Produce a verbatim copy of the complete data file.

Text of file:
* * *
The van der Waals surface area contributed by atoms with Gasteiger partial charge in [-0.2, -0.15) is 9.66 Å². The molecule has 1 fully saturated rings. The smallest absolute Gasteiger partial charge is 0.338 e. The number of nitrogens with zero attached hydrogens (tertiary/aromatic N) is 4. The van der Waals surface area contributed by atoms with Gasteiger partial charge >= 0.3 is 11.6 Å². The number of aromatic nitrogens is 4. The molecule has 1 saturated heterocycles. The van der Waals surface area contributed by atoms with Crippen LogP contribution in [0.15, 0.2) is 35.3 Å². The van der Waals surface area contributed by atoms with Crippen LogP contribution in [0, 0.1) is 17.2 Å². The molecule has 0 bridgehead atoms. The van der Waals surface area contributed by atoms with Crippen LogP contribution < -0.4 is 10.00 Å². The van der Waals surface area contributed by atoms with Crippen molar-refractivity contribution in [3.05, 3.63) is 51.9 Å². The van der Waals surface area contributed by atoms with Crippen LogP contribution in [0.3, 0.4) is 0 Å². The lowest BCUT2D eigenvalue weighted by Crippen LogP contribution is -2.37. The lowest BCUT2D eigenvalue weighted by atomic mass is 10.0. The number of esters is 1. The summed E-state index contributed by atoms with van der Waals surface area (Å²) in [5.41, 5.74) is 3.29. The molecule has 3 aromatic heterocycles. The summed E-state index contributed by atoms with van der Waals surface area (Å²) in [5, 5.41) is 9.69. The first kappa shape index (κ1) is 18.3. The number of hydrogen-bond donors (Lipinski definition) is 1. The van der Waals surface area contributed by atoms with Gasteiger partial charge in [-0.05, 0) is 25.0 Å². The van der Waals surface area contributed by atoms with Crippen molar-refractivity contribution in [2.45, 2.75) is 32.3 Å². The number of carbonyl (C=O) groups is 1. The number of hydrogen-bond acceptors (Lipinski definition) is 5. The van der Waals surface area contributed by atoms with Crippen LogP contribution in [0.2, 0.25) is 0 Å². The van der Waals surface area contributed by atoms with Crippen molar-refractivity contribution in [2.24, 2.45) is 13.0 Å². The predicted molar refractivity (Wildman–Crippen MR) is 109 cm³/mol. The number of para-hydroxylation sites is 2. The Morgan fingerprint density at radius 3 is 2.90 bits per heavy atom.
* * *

The van der Waals surface area contributed by atoms with Gasteiger partial charge in [-0.2, -0.15) is 9.66 Å². The molecule has 1 fully saturated rings. The smallest absolute Gasteiger partial charge is 0.338 e. The number of nitrogens with zero attached hydrogens (tertiary/aromatic N) is 4. The van der Waals surface area contributed by atoms with Gasteiger partial charge >= 0.3 is 11.6 Å². The number of aromatic nitrogens is 4. The molecule has 1 saturated heterocycles. The van der Waals surface area contributed by atoms with Crippen LogP contribution in [0.15, 0.2) is 35.3 Å². The van der Waals surface area contributed by atoms with Crippen LogP contribution in [0, 0.1) is 17.2 Å². The molecule has 0 bridgehead atoms. The van der Waals surface area contributed by atoms with Crippen LogP contribution < -0.4 is 10.00 Å². The van der Waals surface area contributed by atoms with Crippen molar-refractivity contribution in [3.05, 3.63) is 51.9 Å². The van der Waals surface area contributed by atoms with Crippen LogP contribution in [0.3, 0.4) is 0 Å². The lowest BCUT2D eigenvalue weighted by Crippen LogP contribution is -2.37. The lowest BCUT2D eigenvalue weighted by atomic mass is 10.0. The number of esters is 1. The summed E-state index contributed by atoms with van der Waals surface area (Å²) in [5.41, 5.74) is 3.29. The molecule has 3 aromatic heterocycles. The summed E-state index contributed by atoms with van der Waals surface area (Å²) in [5, 5.41) is 9.69. The first kappa shape index (κ1) is 18.3. The number of hydrogen-bond donors (Lipinski definition) is 1. The van der Waals surface area contributed by atoms with Gasteiger partial charge in [-0.05, 0) is 25.0 Å². The van der Waals surface area contributed by atoms with Crippen molar-refractivity contribution in [2.45, 2.75) is 32.3 Å². The number of carbonyl (C=O) groups is 1. The number of hydrogen-bond acceptors (Lipinski definition) is 5. The van der Waals surface area contributed by atoms with Crippen LogP contribution in [0.2, 0.25) is 0 Å². The van der Waals surface area contributed by atoms with Crippen molar-refractivity contribution in [2.24, 2.45) is 13.0 Å². The predicted molar refractivity (Wildman–Crippen MR) is 109 cm³/mol. The number of para-hydroxylation sites is 2. The Morgan fingerprint density at radius 3 is 2.90 bits per heavy atom.